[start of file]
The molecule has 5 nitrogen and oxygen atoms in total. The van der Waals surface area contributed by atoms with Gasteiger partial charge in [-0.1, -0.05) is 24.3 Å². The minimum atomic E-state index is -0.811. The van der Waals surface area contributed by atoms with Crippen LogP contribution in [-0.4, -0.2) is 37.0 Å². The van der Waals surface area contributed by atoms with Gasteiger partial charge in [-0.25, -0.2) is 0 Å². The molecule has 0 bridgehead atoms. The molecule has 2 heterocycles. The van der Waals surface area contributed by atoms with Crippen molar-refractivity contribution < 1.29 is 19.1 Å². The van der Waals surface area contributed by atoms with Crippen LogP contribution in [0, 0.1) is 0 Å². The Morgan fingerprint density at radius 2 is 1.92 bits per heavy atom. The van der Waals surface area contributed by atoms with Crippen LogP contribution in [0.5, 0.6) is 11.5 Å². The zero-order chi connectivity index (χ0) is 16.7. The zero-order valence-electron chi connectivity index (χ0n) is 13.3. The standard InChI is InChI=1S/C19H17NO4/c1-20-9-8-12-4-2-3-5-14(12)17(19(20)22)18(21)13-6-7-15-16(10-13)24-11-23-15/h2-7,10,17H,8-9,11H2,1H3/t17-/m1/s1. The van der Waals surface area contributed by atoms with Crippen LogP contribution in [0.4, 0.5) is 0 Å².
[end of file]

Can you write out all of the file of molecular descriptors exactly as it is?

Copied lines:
The molecule has 5 nitrogen and oxygen atoms in total. The van der Waals surface area contributed by atoms with Gasteiger partial charge in [-0.1, -0.05) is 24.3 Å². The minimum atomic E-state index is -0.811. The van der Waals surface area contributed by atoms with Crippen LogP contribution in [-0.4, -0.2) is 37.0 Å². The van der Waals surface area contributed by atoms with Gasteiger partial charge in [-0.25, -0.2) is 0 Å². The molecule has 0 bridgehead atoms. The molecule has 2 heterocycles. The van der Waals surface area contributed by atoms with Crippen molar-refractivity contribution < 1.29 is 19.1 Å². The van der Waals surface area contributed by atoms with Crippen LogP contribution in [0, 0.1) is 0 Å². The Morgan fingerprint density at radius 2 is 1.92 bits per heavy atom. The van der Waals surface area contributed by atoms with Crippen LogP contribution in [0.5, 0.6) is 11.5 Å². The zero-order chi connectivity index (χ0) is 16.7. The zero-order valence-electron chi connectivity index (χ0n) is 13.3. The standard InChI is InChI=1S/C19H17NO4/c1-20-9-8-12-4-2-3-5-14(12)17(19(20)22)18(21)13-6-7-15-16(10-13)24-11-23-15/h2-7,10,17H,8-9,11H2,1H3/t17-/m1/s1. The van der Waals surface area contributed by atoms with Crippen LogP contribution in [0.4, 0.5) is 0 Å².